Currently, the two exterior doors in the space are already there. They swing inwards and will need to be converted to swing outwards with a dual door system. Since they're already located in the room I don't have many options for moving them. In the layout photo, the door at the bottom, on the garage door side is external access from the main yard/driveway area. The other exterior door is external access from the courtyard. There is space for bass traps where they're currently located. The two additional doors will serve to allow access to the restroom on the other side of my workshop and to the lounge area. I'm with you on 3' doors!

In terms of the construction, is the dual door system for each opening the proper approach? Am I just spending more money on doors and seals if a single door approach would do?


Quote:
3. By separating the rooms - am I able to avoid having to fully decouple the second room? With it's primary function being recreational I'm not terribly concerned (at least initially) with sound reduction from external sources. If my understanding is correct, the sound reduction of the live room would accomplish my goals with the band noise and neighbors.

Nope.

Further clarification needed. In the layout, primitive as it is, you can see the dual stud wall layout for the live room which illustrates the plan to build a room in a room there.
My question is poorly worded and should be: In the lounge, would I need to also use dual walls to maintain the sound reduction of the live room. I do understand that on the wall of the lounge bordering the live room that this would be 2 leaf, dual wall, likely with dual drywall and green glue on the lounge side as well if needed. Please provide further clarification if possible.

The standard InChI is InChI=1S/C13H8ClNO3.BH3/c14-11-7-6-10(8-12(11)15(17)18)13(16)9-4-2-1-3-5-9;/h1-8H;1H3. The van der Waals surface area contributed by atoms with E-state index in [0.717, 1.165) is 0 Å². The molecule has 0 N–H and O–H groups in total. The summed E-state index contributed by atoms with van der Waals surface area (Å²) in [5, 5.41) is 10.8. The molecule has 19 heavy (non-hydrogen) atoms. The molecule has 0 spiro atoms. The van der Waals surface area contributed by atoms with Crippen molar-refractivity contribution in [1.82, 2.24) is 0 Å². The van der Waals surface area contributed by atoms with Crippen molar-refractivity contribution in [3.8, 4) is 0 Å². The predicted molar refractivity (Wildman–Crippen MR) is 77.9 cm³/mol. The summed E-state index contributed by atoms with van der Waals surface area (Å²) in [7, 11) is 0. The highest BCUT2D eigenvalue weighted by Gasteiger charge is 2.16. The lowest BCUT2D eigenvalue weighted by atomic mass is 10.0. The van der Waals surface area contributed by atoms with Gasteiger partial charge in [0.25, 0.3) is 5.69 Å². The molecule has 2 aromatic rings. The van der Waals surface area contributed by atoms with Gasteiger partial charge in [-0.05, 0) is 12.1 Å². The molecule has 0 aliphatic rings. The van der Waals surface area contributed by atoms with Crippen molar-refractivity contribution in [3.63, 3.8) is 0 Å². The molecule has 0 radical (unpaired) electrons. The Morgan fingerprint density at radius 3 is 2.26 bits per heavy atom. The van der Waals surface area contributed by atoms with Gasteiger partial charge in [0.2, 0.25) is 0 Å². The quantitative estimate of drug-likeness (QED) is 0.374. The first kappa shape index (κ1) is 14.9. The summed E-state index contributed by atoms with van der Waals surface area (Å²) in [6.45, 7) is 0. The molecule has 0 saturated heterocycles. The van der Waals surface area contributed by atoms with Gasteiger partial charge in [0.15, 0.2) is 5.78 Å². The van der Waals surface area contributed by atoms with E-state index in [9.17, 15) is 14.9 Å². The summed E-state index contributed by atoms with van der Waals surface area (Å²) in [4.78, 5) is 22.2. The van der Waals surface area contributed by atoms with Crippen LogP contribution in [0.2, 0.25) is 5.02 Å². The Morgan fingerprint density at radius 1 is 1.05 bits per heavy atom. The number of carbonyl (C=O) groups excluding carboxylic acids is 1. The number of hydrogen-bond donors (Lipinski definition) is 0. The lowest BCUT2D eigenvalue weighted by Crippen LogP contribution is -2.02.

Quote:
4. This is likely a question more geared for the construction phase - How affective are the sound dampening products for electical boxes? I've been considering running the electrical inside the live room in surface mounted condiuts and exposed boxes (I'll need to find something that looks good) to avoid having holes in the drywall.

Some are okay for sure. It's all about maintaining an air tight seal and the mass of your leaf sheathing.

Quote:
5. Cooling & Ventilation! - What is the best way to bring in fresh air, remove humidity, and ensure proper heating and cooling? My thought has been to implement a ductless mini-split system for the live room area and continue using the window unit in the lounge area. I could also consider a 2 zone mini-split. I'll still need to address fresh air.

Zoned ductless mini split might be a great option for your space since you have several rooms. You would just have to install duct work for fresh air in and stale air out. You will need four homemade silencer boxes for your loud jamming room.

Can you provide any links or direction for these boxes? To be clear, the ductless mini-split will condition the air in the room, including moisture removal (there will be a drain line installed) and the silencer boxes will be used for incoming/exiting fresh air. I'd like to learn more on this concept so I can visualize placement, etc.